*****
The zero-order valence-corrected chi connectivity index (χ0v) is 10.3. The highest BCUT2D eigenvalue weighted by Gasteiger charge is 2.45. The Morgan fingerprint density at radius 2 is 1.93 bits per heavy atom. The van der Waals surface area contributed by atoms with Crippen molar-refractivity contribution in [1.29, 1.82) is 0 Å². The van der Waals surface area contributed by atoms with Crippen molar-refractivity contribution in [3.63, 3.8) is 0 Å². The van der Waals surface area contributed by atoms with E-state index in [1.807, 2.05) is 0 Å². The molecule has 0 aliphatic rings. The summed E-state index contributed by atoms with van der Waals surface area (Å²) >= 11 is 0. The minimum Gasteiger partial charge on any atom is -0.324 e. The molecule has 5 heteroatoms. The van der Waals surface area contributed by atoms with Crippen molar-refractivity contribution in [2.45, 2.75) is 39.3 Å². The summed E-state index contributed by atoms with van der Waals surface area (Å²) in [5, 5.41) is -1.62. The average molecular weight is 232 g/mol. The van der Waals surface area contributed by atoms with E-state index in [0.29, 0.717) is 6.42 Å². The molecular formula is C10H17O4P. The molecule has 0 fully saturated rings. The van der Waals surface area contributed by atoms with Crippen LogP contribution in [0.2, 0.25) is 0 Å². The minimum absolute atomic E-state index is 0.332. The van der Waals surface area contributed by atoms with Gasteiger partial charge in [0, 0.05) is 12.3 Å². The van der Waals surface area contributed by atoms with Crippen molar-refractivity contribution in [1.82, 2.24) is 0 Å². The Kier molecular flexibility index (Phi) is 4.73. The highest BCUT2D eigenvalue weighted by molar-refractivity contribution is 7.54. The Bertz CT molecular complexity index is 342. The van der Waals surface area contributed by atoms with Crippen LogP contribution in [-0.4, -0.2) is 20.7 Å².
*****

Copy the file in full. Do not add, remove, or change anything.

The zero-order valence-corrected chi connectivity index (χ0v) is 10.3. The highest BCUT2D eigenvalue weighted by Gasteiger charge is 2.45. The Morgan fingerprint density at radius 2 is 1.93 bits per heavy atom. The van der Waals surface area contributed by atoms with Crippen molar-refractivity contribution in [1.29, 1.82) is 0 Å². The van der Waals surface area contributed by atoms with Crippen molar-refractivity contribution in [3.63, 3.8) is 0 Å². The van der Waals surface area contributed by atoms with E-state index in [1.807, 2.05) is 0 Å². The molecule has 0 aliphatic rings. The summed E-state index contributed by atoms with van der Waals surface area (Å²) >= 11 is 0. The minimum Gasteiger partial charge on any atom is -0.324 e. The molecule has 5 heteroatoms. The van der Waals surface area contributed by atoms with Crippen molar-refractivity contribution in [2.45, 2.75) is 39.3 Å². The summed E-state index contributed by atoms with van der Waals surface area (Å²) in [5, 5.41) is -1.62. The average molecular weight is 232 g/mol. The van der Waals surface area contributed by atoms with E-state index in [0.29, 0.717) is 6.42 Å². The molecular formula is C10H17O4P. The molecule has 0 fully saturated rings. The van der Waals surface area contributed by atoms with Crippen LogP contribution in [0.2, 0.25) is 0 Å². The minimum absolute atomic E-state index is 0.332. The van der Waals surface area contributed by atoms with Gasteiger partial charge in [0, 0.05) is 12.3 Å². The van der Waals surface area contributed by atoms with Crippen molar-refractivity contribution in [1.82, 2.24) is 0 Å². The Kier molecular flexibility index (Phi) is 4.73. The highest BCUT2D eigenvalue weighted by molar-refractivity contribution is 7.54. The Bertz CT molecular complexity index is 342. The van der Waals surface area contributed by atoms with Crippen LogP contribution in [-0.4, -0.2) is 20.7 Å².